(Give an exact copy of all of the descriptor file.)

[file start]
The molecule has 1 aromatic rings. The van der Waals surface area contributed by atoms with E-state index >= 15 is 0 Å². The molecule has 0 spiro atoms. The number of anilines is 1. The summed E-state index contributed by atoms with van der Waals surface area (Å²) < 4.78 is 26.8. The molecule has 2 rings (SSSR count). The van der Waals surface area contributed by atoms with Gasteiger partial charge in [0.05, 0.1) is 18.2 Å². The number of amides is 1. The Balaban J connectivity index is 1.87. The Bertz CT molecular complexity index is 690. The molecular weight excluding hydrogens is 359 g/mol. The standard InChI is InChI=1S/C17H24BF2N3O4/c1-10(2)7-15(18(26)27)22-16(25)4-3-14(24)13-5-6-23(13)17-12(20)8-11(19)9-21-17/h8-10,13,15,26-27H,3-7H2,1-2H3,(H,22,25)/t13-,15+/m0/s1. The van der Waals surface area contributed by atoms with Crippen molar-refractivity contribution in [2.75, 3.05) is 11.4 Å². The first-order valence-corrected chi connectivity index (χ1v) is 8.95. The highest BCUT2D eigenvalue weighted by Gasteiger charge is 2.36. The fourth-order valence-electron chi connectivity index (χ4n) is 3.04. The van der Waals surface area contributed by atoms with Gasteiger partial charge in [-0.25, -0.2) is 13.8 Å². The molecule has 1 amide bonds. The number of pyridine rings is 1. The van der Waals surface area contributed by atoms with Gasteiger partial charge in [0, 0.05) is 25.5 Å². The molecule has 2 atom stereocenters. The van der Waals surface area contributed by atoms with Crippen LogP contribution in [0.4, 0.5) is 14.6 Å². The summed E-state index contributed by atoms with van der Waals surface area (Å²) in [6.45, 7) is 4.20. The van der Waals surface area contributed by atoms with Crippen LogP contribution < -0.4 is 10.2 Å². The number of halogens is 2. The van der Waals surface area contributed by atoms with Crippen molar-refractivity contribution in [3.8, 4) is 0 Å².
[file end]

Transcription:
The molecule has 1 aromatic rings. The van der Waals surface area contributed by atoms with E-state index >= 15 is 0 Å². The molecule has 0 spiro atoms. The number of anilines is 1. The summed E-state index contributed by atoms with van der Waals surface area (Å²) < 4.78 is 26.8. The molecule has 2 rings (SSSR count). The van der Waals surface area contributed by atoms with Gasteiger partial charge in [0.05, 0.1) is 18.2 Å². The number of amides is 1. The Balaban J connectivity index is 1.87. The Bertz CT molecular complexity index is 690. The molecular weight excluding hydrogens is 359 g/mol. The standard InChI is InChI=1S/C17H24BF2N3O4/c1-10(2)7-15(18(26)27)22-16(25)4-3-14(24)13-5-6-23(13)17-12(20)8-11(19)9-21-17/h8-10,13,15,26-27H,3-7H2,1-2H3,(H,22,25)/t13-,15+/m0/s1. The van der Waals surface area contributed by atoms with Crippen molar-refractivity contribution in [2.75, 3.05) is 11.4 Å². The first-order valence-corrected chi connectivity index (χ1v) is 8.95. The highest BCUT2D eigenvalue weighted by Gasteiger charge is 2.36. The fourth-order valence-electron chi connectivity index (χ4n) is 3.04. The van der Waals surface area contributed by atoms with Gasteiger partial charge in [-0.25, -0.2) is 13.8 Å². The molecule has 1 amide bonds. The number of pyridine rings is 1. The van der Waals surface area contributed by atoms with Gasteiger partial charge in [0, 0.05) is 25.5 Å². The molecule has 2 atom stereocenters. The van der Waals surface area contributed by atoms with Crippen LogP contribution in [0.4, 0.5) is 14.6 Å². The summed E-state index contributed by atoms with van der Waals surface area (Å²) in [6.45, 7) is 4.20. The van der Waals surface area contributed by atoms with Crippen LogP contribution < -0.4 is 10.2 Å². The number of halogens is 2. The van der Waals surface area contributed by atoms with Crippen molar-refractivity contribution in [3.8, 4) is 0 Å².